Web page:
First Cloud Venture Wasnt a Big Hit

By Chris Preimesberger  |  Posted 2008-12-10 Print this article Print

Ironically, Sun's first prime-time venture into the genre (Sun Grid, which opened to the public in February 2005) didn't take the sharp upward trajectory the company had hoped.

On Feb. 1, 2005, Sun announced that it was offering grid computing capacity to all takers-hosted in several global data centers-at a flat fee of $1 per CPU per hour and providing a gigabyte of storage capacity for $1 per month. There were a number of paying customers, but not enough to send the initiative on a skyrocket to popularity.

The company had plenty of practice, too. For about three years prior to that day, Sun had offered grid computing resources on an individually tailored pricing basis.

"The Sun Grid is still out there; we have a number of big customers who are avid users of it. It was an early attempt at the cloud space, and we kind of got some of the features right and some of them not quite right," Tucker told me.

"We're continuing to support users there, looking at how we provide that model with tweaks going forward," Tucker said. "We turned off taking new customers a couple of weeks ago; as part of redoing some data center stuff, it didn't make sense to take any new ones at the moment."

Sun doesn't plan on turning away any customers who knock on the door to talk about cloud computing, however. The company is clearly in need of a hit, since it's been slogging through most of the first decade of the century in the red.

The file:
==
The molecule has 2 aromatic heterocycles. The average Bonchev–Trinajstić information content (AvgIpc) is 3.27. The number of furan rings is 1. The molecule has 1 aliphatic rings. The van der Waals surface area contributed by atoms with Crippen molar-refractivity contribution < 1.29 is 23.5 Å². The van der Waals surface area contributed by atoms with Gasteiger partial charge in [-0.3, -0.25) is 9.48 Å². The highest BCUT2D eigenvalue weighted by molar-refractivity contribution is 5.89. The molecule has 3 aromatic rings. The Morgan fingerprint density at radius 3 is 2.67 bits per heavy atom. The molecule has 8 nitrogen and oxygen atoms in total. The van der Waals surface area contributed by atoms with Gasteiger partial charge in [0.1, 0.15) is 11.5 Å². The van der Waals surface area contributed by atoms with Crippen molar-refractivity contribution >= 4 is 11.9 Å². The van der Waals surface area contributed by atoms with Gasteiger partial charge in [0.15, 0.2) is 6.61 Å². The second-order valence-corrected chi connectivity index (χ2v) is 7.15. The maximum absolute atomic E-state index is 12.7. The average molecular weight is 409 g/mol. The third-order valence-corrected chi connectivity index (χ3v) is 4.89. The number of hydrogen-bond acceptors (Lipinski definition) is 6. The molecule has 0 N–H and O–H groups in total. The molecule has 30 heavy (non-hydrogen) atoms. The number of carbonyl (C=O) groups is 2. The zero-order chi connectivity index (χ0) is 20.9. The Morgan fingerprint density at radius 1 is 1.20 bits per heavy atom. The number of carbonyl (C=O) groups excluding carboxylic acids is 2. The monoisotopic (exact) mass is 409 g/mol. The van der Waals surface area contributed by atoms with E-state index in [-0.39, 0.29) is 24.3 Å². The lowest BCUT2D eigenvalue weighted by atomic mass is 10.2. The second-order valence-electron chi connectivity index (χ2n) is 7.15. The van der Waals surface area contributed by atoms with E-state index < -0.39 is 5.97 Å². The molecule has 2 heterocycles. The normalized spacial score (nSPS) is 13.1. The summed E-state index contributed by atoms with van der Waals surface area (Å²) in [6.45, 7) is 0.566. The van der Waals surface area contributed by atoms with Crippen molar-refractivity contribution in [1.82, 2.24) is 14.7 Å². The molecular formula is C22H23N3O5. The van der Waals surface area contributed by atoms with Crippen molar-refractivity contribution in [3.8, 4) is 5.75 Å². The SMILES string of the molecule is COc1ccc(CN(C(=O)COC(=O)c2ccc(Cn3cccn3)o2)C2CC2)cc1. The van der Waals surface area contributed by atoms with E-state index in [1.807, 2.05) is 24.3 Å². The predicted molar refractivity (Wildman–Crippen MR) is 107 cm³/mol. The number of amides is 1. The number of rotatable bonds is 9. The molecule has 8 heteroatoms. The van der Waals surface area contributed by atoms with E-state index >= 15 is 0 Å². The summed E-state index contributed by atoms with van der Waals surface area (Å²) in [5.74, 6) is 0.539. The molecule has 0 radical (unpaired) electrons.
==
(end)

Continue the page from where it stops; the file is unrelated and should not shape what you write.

Can cloud computing restore the Lustre to Sun? 2009 should provide a major part of that answer.

Chris Preimesberger Chris Preimesberger was named Editor-in-Chief of Features & Analysis at eWEEK in November 2011. Previously he served eWEEK as Senior Writer, covering a range of IT sectors that include data center systems, cloud computing, storage, virtualization, green IT, e-discovery and IT governance. His blog, Storage Station, is considered a go-to information source. Chris won a national Folio Award for magazine writing in November 2011 for a cover story on and CEO-founder Marc Benioff, and he has served as a judge for the SIIA Codie Awards since 2005. In previous IT journalism, Chris was a founding editor of both IT Manager's Journal and and was managing editor of Software Development magazine. His diverse resume also includes: sportswriter for the Los Angeles Daily News, covering NCAA and NBA basketball, television critic for the Palo Alto Times Tribune, and Sports Information Director at Stanford University. He has served as a correspondent for The Associated Press, covering Stanford and NCAA tournament basketball, since 1983. He has covered a number of major events, including the 1984 Democratic National Convention, a Presidential press conference at the White House in 1993, the Emmy Awards (three times), two Rose Bowls, the Fiesta Bowl, several NCAA men's and women's basketball tournaments, a Formula One Grand Prix auto race, a heavyweight boxing championship bout (Ali vs. Spinks, 1978), and the 1985 Super Bowl. A 1975 graduate of Pepperdine University in Malibu, Calif., Chris has won more than a dozen regional and national awards for his work. He and his wife, Rebecca, have four children and reside in Redwood City, Calif.Follow on Twitter: editingwhiz

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